AFC West: Dick LeBeau

As a running back for the Denver Broncos, Floyd Little was an undersized player who never stopped fighting for the extra yard.

He never quit.

[+] EnlargeFloyd Little
Rod Hanna/US PresswireDenver great Floyd Little had given up on being inducted into the Hall of Fame but will finally enter this month.
In 2008, Little now admits, he quit. He gave up on his dream of becoming a member of the Pro Football Hall of Fame.

“I gave up, I really did,” Little said.

The only way Little, who starred for Denver from 1967 to 75, could get in was as a senior committee nominee. In 2008, the senior committee selected Bob Hayes as a nominee. It was his second go-around in the senior committee. Hayes was finally elected to the Hall of Fame in 2009.

“I thought once they were giving guys a second chance before I got a first chance that it would never happen,” Little said.”I thought I was so far in the hole they wouldn’t find me.”

However, in 2009, Little was nominated by the senior committee. As soon as he was nominated, he started to become hopeful. He kept focusing on the No. 44.

It was the number he wore in Denver. It was the number fellow candidate Dick LeBeau wore. The election was taking place the day before the 44th Super Bowl. Little’s son, Marc, was turning 44 this year. The United States is on its 44th president, Barack Obama.

“It was all falling into place,” Little said. “It was time for 44 to pay off.”

It did. Little and his friend LeBeau were elected to the Hall of Fame in February. Marc Little will present his father at the Canton, Ohio, museum on Saturday.

“It’s been surreal since I was elected,” Littlie said. “I’ve waited 35 years and now that it is here, I have so much to do it is really overwhelming.”

Little has been concentrating on his speech for several months. He has been spending the past month editing it. Candidates have just six to eight minutes for their speech. Little, 68, said he has a lifetime of people to thank for his journey to Canton.

“I need a minute for every year I’ve waited. I need 35 minutes,” Little joked. Little admitted that there are “four or five areas” of his speech during which he is worried he will get emotional. He has been trying to work on it. Still, after his long wait, he knows it might be impossible not to break down.

Little is also hoping to have some special help on the stage. He is friends with Vice President Joe Biden. The two went to Syracuse together. Biden is trying to find the time to get to the ceremony. If so, Biden will help Marc Little unveil his father’s bust.

“The only time Joe visited the Hall of Fame, he asked workers where my bust was,” Little said. “They told him it wasn’t there. He said he wouldn’t be back until it was … It’s been a long wait, but it’s almost here. I’m walking on cloud nine.”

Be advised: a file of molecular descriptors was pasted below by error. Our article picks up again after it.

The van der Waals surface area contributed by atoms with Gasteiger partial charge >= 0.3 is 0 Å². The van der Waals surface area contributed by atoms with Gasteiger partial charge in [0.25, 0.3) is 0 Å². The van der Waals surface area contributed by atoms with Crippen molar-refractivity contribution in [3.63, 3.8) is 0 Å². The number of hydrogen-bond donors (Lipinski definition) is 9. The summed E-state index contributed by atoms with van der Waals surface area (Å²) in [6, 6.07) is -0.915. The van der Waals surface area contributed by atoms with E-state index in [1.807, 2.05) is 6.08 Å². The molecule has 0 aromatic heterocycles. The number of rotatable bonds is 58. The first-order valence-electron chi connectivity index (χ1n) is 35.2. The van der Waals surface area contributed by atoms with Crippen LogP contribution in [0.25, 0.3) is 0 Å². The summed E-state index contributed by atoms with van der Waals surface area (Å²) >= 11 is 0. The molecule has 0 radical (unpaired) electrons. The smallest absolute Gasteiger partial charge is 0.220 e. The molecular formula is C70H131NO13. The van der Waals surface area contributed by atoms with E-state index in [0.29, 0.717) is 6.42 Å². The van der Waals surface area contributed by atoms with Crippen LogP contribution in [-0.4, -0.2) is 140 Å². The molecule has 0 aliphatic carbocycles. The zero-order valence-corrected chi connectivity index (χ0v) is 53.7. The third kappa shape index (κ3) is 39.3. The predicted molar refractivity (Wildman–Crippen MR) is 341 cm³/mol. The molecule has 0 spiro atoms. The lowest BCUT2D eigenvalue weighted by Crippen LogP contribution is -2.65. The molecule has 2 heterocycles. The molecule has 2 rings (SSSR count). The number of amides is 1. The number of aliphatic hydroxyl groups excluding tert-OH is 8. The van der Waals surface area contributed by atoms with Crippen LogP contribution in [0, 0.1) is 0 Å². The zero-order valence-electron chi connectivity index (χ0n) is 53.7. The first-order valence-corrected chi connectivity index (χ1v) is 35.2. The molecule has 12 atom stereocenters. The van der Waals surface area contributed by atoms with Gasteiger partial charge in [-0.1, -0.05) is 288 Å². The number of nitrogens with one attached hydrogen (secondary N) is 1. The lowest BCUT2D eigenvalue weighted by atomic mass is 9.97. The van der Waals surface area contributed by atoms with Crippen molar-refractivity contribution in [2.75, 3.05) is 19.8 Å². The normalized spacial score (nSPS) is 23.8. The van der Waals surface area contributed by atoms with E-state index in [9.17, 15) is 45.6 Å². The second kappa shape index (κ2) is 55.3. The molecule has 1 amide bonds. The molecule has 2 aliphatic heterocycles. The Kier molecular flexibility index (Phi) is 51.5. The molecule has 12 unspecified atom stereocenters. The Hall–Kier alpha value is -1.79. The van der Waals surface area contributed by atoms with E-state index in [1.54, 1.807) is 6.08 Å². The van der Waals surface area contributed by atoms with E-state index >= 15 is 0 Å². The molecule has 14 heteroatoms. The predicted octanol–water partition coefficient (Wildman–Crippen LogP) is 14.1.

Posted by ESPN.com's Bill Williamson and John Clayton

This is a debate on Sunday's AFC divisional playoff game between San Diego and Pittsburgh. We will tackle topics on the game. AFC West blogger Bill Williamson will debate the side of the Chargers and senior writer John Clayton will debate the side of the Steelers.

Here we go:

Which quarterback will have a bigger impact?

 
 Harry How/Getty Images
 Philip Rivers and the Chargers ride a five-game winning streak into Pittsburgh Sunday.

Bill Williamson: John, it's going to be San Diego quarterback Philip Rivers. The Chargers are the hottest team in the NFL and Rivers is one of the hottest players in the league. He's playing out of his mind. Why shouldn't he? It's the playoffs and Rivers is a late-season player.

Rivers, taken seven picks higher than Roethlisberger, has developed into one of the great late-season players. He is 14-0 in December games and he is 3-2 in the postseason. While Indianapolis' Peyton Manning got his numbers Saturday night, it was Rivers who led the Chargers to 10 points in the final minute of regulation and in overtime.

Rivers is a big-game player. Yes, Big Ben has his Super Bowl ring and he knows how to get it done in the clutch as well. But Rivers is red hot. His statistics far surpass Roethlisberger's numbers in 2008. Rivers is playing with a purpose. He is a fantastic leader. He will not be intimidated by the vaunted Pittsburgh defense or the miserable weather. Rivers has willed the Chargers to victory during this five-game win streak, and there's no reason not to think Rivers won't do it again, Mr. Clayton.

John Clayton: Billy, you can throw me all the stats you want, but Ben Roethlisberger was the first of the top three quarterbacks taken in the 2004 draft to go to the Super Bowl and win, beating Eli Manning and Philip Rivers to the punch. The 14-0 December stat is nice, but Roethlisberger did get the field goal drive to beat Rivers in Pittsburgh this year. He's a big-time player in big-time games. Rivers is a quarterback who is learning the playoffs. Last year, he learned how to win a playoff game, beating the Titans. Roethlisberger is one of the best in football in the final two possessions of the fourth quarter. He has a presence in those situations that is one of the best in football. He has a strong arm that doesn't have problems in windy conditions. I'm not going to make a pick in this game, but Roethlisberger has the edge during his career in one key stat -- wins. He's 51-20 during the regular season and he's done it against tough schedules. Drew Brees has better stats than both those guys, but don't bet against Roethlisberger in the final four minutes of any game.

(Read full post)

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